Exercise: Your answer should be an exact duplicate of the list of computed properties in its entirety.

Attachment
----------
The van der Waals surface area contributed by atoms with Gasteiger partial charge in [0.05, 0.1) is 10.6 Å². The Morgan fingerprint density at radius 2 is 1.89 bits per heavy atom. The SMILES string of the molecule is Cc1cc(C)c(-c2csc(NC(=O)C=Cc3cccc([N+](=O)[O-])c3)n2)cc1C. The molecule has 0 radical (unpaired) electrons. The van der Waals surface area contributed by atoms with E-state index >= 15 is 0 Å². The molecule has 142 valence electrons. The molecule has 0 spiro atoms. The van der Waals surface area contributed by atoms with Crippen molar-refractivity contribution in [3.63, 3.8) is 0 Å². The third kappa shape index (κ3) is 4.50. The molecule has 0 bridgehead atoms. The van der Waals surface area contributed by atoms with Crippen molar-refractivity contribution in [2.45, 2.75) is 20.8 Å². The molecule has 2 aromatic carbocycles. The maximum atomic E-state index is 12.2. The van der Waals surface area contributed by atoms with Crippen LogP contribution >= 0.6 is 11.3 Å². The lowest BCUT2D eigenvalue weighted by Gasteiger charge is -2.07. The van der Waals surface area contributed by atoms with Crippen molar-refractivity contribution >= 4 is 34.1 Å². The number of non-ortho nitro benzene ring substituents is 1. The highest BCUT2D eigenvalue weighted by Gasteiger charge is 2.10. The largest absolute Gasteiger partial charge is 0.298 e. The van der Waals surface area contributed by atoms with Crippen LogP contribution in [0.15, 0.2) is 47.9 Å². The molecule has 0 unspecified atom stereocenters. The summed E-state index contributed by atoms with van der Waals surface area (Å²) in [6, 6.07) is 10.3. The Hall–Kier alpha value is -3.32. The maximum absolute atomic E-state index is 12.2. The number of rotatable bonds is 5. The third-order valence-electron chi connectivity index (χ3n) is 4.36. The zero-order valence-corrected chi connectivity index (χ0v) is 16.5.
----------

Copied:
The van der Waals surface area contributed by atoms with Gasteiger partial charge in [0.05, 0.1) is 10.6 Å². The Morgan fingerprint density at radius 2 is 1.89 bits per heavy atom. The SMILES string of the molecule is Cc1cc(C)c(-c2csc(NC(=O)C=Cc3cccc([N+](=O)[O-])c3)n2)cc1C. The molecule has 0 radical (unpaired) electrons. The van der Waals surface area contributed by atoms with E-state index >= 15 is 0 Å². The molecule has 142 valence electrons. The molecule has 0 spiro atoms. The van der Waals surface area contributed by atoms with Crippen molar-refractivity contribution in [3.63, 3.8) is 0 Å². The third kappa shape index (κ3) is 4.50. The molecule has 0 bridgehead atoms. The van der Waals surface area contributed by atoms with Crippen molar-refractivity contribution in [2.45, 2.75) is 20.8 Å². The molecule has 2 aromatic carbocycles. The maximum atomic E-state index is 12.2. The van der Waals surface area contributed by atoms with Crippen LogP contribution >= 0.6 is 11.3 Å². The lowest BCUT2D eigenvalue weighted by Gasteiger charge is -2.07. The van der Waals surface area contributed by atoms with Crippen molar-refractivity contribution >= 4 is 34.1 Å². The number of non-ortho nitro benzene ring substituents is 1. The highest BCUT2D eigenvalue weighted by Gasteiger charge is 2.10. The largest absolute Gasteiger partial charge is 0.298 e. The van der Waals surface area contributed by atoms with Crippen LogP contribution in [0.15, 0.2) is 47.9 Å². The molecule has 0 unspecified atom stereocenters. The summed E-state index contributed by atoms with van der Waals surface area (Å²) in [6, 6.07) is 10.3. The Hall–Kier alpha value is -3.32. The maximum absolute atomic E-state index is 12.2. The number of rotatable bonds is 5. The third-order valence-electron chi connectivity index (χ3n) is 4.36. The zero-order valence-corrected chi connectivity index (χ0v) is 16.5.